Spring Forward, Not Backwards With Your Rosacea
This winter was unusually hard for much of the country, and just when the seasonal triggers of severe weather are lifting, spring is here to deliver its own host of triggers for rosacea flare-ups.
Sometimes referred to as “rosacea season,” spring brings increased sun, wind exposure, temperature changes, outdoor activity and seasonal allergies that can conspire as tripwires for various rosacea patients, sending many to the dermatologist office in search of relief.
If your rosacea is particularly sensitive this time of the year, employ the rosacea spring “toolkit” -- medical therapy, proper sun protection and lifestyle management --- to keep rosacea season at bay.
Medical Therapy Compliance
- Sticking with your prescribed medical therapy goes a long way toward helping protect against potential flare-ups. If you haven’t visited a dermatologist in awhile, now may be a good time as new treatment may be appropriate.
Proper Sun Protection
- Soaking up much needed sun may be tempting after being holed up inside during the winter, but sun exposure is one of the most common causes of flare-ups reported by patients. Therefore, it is important to always wear sunscreen rated SPF 30 or higher that blocks both UVA and UVB rays. If sunscreen irritates your skin, try a pediatric formulation or one for sensitive skin. You can also wear a large-brimmed hat to shield your face.
- Surveys have found that allergies, colds and fever cause flare-ups in many rosacea patients. Since spring is known for bringing in seasonal colds and allergies, maintain a healthy lifestyle and seek medical attention when needed.
- The newfound warm weather and reprieve may inspire you to hit the pavement for your workouts. Take extra precautions when exercising outside and avoid any high-intensity workouts, as some have reported intense exertion triggers flare-ups. Instead, try low-intensity exercise routines at shorter but more frequent intervals. Keep a cold bottle of water handy to help stay cool.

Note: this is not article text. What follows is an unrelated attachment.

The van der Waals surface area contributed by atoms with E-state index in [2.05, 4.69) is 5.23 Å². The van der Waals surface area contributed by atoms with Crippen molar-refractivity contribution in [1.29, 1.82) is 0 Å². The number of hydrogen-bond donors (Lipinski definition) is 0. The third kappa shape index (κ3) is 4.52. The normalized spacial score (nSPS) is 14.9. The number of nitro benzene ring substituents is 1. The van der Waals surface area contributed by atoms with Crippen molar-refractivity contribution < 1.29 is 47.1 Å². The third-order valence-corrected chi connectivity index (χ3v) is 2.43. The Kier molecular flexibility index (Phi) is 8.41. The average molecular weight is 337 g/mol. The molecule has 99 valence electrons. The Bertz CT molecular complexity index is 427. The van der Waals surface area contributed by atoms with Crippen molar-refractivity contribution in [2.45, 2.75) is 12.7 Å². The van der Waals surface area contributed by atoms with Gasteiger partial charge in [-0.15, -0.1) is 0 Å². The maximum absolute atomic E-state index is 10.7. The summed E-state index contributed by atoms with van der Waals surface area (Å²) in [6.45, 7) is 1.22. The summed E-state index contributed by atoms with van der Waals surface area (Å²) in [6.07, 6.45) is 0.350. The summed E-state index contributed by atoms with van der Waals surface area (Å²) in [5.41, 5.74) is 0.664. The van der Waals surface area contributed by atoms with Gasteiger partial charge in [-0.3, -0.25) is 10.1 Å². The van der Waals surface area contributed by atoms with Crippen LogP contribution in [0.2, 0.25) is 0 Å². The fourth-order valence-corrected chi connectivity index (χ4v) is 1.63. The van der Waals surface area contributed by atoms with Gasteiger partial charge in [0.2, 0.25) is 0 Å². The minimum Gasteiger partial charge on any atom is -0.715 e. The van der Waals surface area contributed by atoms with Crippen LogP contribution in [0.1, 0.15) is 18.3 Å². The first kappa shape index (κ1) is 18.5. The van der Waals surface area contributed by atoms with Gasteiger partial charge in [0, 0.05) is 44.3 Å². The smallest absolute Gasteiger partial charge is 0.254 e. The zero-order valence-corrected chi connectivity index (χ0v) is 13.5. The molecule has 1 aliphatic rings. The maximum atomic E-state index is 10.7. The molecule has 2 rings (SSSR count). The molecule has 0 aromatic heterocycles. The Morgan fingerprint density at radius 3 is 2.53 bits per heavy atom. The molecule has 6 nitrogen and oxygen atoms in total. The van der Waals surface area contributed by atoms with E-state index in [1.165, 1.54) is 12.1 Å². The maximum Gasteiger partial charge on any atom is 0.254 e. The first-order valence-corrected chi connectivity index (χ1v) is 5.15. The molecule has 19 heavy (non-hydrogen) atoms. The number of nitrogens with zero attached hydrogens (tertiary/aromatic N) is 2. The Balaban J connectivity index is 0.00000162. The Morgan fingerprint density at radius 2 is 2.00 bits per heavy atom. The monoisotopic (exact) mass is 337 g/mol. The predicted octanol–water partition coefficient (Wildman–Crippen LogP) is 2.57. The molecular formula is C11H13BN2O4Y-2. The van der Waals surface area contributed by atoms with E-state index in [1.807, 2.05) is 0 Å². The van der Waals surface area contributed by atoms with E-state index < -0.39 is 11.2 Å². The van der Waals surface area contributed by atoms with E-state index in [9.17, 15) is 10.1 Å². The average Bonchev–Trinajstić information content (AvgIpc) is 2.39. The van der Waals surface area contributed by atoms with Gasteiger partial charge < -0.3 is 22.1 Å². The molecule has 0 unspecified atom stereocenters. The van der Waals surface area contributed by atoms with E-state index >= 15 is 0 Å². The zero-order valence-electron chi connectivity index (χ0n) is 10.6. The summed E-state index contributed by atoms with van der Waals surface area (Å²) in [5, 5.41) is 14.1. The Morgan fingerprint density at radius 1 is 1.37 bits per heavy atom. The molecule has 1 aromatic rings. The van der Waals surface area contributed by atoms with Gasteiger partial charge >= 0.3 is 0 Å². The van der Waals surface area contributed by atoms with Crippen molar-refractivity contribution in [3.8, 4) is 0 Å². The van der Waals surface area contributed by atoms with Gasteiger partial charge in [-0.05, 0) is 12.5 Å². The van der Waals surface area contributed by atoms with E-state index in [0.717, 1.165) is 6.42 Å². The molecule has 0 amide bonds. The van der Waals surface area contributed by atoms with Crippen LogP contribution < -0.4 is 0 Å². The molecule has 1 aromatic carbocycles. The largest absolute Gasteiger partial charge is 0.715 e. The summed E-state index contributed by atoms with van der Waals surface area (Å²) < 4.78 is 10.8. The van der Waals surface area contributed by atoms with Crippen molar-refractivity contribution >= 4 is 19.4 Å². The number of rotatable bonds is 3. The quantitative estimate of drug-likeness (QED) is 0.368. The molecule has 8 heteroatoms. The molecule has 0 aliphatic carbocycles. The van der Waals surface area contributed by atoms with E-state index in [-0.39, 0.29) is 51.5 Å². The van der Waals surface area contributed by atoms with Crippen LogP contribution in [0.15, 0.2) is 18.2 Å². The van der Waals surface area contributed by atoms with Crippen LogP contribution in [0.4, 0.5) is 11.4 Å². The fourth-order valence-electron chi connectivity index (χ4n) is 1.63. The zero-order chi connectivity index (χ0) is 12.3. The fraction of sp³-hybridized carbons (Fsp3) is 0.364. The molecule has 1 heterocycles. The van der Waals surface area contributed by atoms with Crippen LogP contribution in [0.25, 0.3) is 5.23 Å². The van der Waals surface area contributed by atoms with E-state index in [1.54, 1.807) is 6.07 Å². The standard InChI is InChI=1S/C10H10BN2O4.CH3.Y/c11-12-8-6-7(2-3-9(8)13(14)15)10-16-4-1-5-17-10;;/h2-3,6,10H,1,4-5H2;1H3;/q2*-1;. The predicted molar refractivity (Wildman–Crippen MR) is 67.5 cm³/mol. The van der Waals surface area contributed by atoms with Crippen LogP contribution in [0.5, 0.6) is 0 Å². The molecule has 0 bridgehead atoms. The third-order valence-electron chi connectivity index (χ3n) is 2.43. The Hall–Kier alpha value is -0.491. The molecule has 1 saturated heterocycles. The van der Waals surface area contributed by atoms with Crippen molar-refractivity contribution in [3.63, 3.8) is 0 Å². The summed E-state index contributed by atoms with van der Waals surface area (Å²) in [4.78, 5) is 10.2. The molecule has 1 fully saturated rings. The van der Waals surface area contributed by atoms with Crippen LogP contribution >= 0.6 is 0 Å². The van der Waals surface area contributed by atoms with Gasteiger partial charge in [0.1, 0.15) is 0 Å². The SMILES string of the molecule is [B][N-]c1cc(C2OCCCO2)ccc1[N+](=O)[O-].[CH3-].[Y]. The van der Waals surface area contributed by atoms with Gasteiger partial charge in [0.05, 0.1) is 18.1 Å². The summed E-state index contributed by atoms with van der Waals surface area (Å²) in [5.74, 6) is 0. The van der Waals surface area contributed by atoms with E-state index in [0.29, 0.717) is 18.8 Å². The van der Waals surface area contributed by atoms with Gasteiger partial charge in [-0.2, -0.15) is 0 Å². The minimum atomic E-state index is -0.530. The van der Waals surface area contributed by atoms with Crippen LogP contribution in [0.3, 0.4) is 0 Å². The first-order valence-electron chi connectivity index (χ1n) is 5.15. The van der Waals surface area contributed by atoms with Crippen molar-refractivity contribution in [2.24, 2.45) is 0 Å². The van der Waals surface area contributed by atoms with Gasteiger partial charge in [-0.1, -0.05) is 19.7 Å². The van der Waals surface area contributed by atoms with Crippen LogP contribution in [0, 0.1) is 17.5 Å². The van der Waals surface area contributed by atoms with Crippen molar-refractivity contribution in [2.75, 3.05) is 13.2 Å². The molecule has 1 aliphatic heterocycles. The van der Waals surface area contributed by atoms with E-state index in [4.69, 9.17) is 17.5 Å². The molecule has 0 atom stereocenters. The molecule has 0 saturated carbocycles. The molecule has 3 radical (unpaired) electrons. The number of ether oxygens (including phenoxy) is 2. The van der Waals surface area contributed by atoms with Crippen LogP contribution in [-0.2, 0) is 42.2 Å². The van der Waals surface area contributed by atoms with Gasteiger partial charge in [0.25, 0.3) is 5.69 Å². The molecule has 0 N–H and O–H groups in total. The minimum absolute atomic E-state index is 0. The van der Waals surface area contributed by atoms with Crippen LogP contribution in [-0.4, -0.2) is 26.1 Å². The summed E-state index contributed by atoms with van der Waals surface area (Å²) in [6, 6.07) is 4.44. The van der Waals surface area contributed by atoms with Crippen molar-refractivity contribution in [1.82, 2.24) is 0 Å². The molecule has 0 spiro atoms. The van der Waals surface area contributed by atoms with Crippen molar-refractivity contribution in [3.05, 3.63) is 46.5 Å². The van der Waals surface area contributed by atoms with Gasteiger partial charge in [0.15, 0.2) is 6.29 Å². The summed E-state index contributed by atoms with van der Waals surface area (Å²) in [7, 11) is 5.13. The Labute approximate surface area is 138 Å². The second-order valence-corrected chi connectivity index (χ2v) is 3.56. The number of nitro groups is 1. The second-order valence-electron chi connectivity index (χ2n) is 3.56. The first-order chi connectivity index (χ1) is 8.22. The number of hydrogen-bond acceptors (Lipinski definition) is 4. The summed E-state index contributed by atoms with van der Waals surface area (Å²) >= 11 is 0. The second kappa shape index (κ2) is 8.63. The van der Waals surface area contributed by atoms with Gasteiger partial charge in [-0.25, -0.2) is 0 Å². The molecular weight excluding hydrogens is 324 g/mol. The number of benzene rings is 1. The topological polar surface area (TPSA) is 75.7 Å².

These are only some of the triggers that may cause rosacea flare-ups, and many other factors may aggravate your individual case. If you are having trouble identifying your particular triggers, use our convenient Patient Diary to help track and avoid lifestyle and environmental factors that affect your individual condition.
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The National Rosacea Society is a 501(c)(3) nonprofit organization whose mission is to improve the lives of people with rosacea by raising awareness, providing public health information and supporting medical research on this widespread but little-known disorder. The information the Society provides should not be considered medical advice, nor is it intended to replace
consultation with a qualified physician. The Society does not evaluate, endorse or recommend any particular medications, products, equipment or treatments. Rosacea may vary substantially from one patient to another, and treatment must be tailored by a physician for each individual case. For more information, visit About Us.